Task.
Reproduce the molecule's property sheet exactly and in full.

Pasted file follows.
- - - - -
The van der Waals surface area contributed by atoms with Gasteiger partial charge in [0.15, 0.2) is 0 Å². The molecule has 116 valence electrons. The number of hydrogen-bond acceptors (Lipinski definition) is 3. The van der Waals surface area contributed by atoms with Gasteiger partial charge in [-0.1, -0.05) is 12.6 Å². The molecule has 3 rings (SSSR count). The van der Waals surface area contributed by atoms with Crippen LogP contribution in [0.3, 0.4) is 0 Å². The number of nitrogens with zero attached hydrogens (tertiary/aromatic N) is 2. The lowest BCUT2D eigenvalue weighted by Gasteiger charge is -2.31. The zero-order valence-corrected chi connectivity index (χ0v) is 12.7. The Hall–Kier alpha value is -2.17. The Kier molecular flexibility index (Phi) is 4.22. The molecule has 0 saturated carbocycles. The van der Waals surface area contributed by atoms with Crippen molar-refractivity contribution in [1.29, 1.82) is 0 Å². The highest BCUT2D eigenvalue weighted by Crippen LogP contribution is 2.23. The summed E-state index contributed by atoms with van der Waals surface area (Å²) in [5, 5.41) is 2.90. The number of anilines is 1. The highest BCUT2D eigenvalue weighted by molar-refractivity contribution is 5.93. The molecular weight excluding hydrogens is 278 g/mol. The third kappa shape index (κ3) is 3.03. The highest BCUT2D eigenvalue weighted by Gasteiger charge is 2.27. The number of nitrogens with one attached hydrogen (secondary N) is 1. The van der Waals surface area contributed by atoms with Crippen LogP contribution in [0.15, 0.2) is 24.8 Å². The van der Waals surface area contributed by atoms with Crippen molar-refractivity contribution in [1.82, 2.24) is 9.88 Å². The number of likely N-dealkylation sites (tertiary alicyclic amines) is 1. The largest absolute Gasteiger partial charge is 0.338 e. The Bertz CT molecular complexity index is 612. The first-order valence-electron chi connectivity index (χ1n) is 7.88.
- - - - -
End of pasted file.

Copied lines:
The van der Waals surface area contributed by atoms with Gasteiger partial charge in [0.15, 0.2) is 0 Å². The molecule has 116 valence electrons. The number of hydrogen-bond acceptors (Lipinski definition) is 3. The van der Waals surface area contributed by atoms with Gasteiger partial charge in [-0.1, -0.05) is 12.6 Å². The molecule has 3 rings (SSSR count). The van der Waals surface area contributed by atoms with Crippen LogP contribution in [0.3, 0.4) is 0 Å². The number of nitrogens with zero attached hydrogens (tertiary/aromatic N) is 2. The lowest BCUT2D eigenvalue weighted by Gasteiger charge is -2.31. The zero-order valence-corrected chi connectivity index (χ0v) is 12.7. The Hall–Kier alpha value is -2.17. The Kier molecular flexibility index (Phi) is 4.22. The molecule has 0 saturated carbocycles. The van der Waals surface area contributed by atoms with Crippen molar-refractivity contribution in [1.29, 1.82) is 0 Å². The highest BCUT2D eigenvalue weighted by Crippen LogP contribution is 2.23. The summed E-state index contributed by atoms with van der Waals surface area (Å²) in [5, 5.41) is 2.90. The number of anilines is 1. The highest BCUT2D eigenvalue weighted by molar-refractivity contribution is 5.93. The molecular weight excluding hydrogens is 278 g/mol. The third kappa shape index (κ3) is 3.03. The highest BCUT2D eigenvalue weighted by Gasteiger charge is 2.27. The number of nitrogens with one attached hydrogen (secondary N) is 1. The van der Waals surface area contributed by atoms with Crippen LogP contribution in [0.15, 0.2) is 24.8 Å². The van der Waals surface area contributed by atoms with Crippen molar-refractivity contribution in [1.82, 2.24) is 9.88 Å². The number of likely N-dealkylation sites (tertiary alicyclic amines) is 1. The largest absolute Gasteiger partial charge is 0.338 e. The Bertz CT molecular complexity index is 612. The first-order valence-electron chi connectivity index (χ1n) is 7.88.